Movies in Brief: Hair Extensions

This article is from the archive of The New York Sun before the launch of its new website in 2022. The Sun has neither altered nor updated such articles but will seek to correct any errors, mis-categorizations or other problems introduced during transfer.

The New York Sun

As any J-horror aficionado will tell you, the long-haired, vengeful female ghost is one of the staples of the genre. But there’s so much more to the not-so-aptly named “Hair Extensions,” which opens Friday at the ImaginAsian theater. It’s actually a pastiche of serial-killer thriller, torture porn, domestic nightmare, and good old atmospheric J-horror. The film provides comparisons and contrasts among these diverging subgenres. It’s the survival of the fittest, albeit not in the traditional sense of the horror lexicon.

Inside a mysterious cargo bin stuffed to the gills with hair, the corpse of a young woman suddenly surfaces. Apparently, black marketers have removed all of her organs, the process of which we will soon witness in a series of “Hostel”-esque flashbacks. A morgue attendant named Yamazaki (Ren Osugi), who harvests hair from cadavers and then peddles the lovely locks to beauty parlors, soon takes the body home from the morgue. The newly arrived corpse is amazingly prolific, with hair sprouting everywhere. Unfortunately, but not surprisingly considering the rest of the film, the hair extensions it produces prove deadly and give new meaning to the term “split ends.”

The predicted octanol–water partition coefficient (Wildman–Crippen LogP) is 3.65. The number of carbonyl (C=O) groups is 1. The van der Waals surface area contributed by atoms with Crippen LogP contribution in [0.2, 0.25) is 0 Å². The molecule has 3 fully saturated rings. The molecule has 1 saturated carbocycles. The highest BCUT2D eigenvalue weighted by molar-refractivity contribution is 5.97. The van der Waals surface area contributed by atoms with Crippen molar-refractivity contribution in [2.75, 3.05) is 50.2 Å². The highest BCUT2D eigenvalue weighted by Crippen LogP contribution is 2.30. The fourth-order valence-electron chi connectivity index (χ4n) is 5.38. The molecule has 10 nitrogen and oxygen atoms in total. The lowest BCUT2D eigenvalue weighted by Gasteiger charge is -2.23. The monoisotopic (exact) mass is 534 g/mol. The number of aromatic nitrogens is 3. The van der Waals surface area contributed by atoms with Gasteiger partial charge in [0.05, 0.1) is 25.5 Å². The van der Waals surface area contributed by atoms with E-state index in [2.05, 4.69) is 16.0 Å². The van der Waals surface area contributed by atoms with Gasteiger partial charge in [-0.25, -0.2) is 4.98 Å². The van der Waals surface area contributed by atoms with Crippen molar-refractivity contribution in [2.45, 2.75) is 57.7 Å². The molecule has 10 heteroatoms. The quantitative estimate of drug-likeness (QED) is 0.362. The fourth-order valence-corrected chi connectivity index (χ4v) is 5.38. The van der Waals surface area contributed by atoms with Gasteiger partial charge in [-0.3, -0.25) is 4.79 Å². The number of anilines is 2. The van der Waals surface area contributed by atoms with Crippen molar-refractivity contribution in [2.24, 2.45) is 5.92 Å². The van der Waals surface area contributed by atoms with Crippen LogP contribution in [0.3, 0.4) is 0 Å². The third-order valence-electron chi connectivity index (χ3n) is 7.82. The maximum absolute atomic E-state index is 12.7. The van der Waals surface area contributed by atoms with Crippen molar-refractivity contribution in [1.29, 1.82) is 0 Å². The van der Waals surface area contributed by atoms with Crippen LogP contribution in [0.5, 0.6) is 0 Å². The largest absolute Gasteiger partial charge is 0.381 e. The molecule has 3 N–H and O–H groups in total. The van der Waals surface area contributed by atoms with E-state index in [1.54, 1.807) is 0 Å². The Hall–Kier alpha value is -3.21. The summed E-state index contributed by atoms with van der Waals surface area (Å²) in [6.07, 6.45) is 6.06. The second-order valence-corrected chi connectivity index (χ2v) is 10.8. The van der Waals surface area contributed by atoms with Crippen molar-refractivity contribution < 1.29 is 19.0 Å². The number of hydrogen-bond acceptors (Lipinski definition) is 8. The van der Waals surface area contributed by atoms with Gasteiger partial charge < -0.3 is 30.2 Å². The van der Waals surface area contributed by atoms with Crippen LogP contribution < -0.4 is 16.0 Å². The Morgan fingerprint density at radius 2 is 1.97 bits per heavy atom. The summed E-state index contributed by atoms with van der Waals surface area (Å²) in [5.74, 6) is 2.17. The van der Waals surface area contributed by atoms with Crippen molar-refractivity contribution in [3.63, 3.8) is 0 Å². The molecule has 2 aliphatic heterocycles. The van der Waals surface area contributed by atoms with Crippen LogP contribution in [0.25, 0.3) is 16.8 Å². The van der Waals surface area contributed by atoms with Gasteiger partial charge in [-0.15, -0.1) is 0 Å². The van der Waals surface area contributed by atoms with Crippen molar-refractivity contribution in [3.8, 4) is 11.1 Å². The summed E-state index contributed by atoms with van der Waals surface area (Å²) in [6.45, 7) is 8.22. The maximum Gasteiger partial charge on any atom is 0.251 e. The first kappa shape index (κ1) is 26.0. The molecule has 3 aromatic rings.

Meanwhile, an aspiring stylist named Yuko (Chiaki Kuriyama, of “Kill Bill”) learns that her sadistic half-sister, Kiyomi (Tsugumi) — who tormented her throughout their formative years — is using her own daughter, Mami (Miku Sato), as a punching bag. This is where “Hair Extensions” gets really interesting. The heartless parent comes off as more disturbing than whatever supernatural or psychopathic forces are also at work. Writer-director Sion Sono has probably invested in those scenes only for the sake of overall coherence. But viewers will find themselves more invested in the plight of the characters in these domestic scenes than in any of the other ones.

As one would expect, “Hair Extensions” is tangled stylistically, and plot-wise it is simply unmanageable. Each subgenre treated within the film seems to follow its own logic and visual vocabulary. To be sure, it will make your own hair stand on end one way or another. But a film studies class will probably have more fun dissecting it than you and your date will.

The New York Sun

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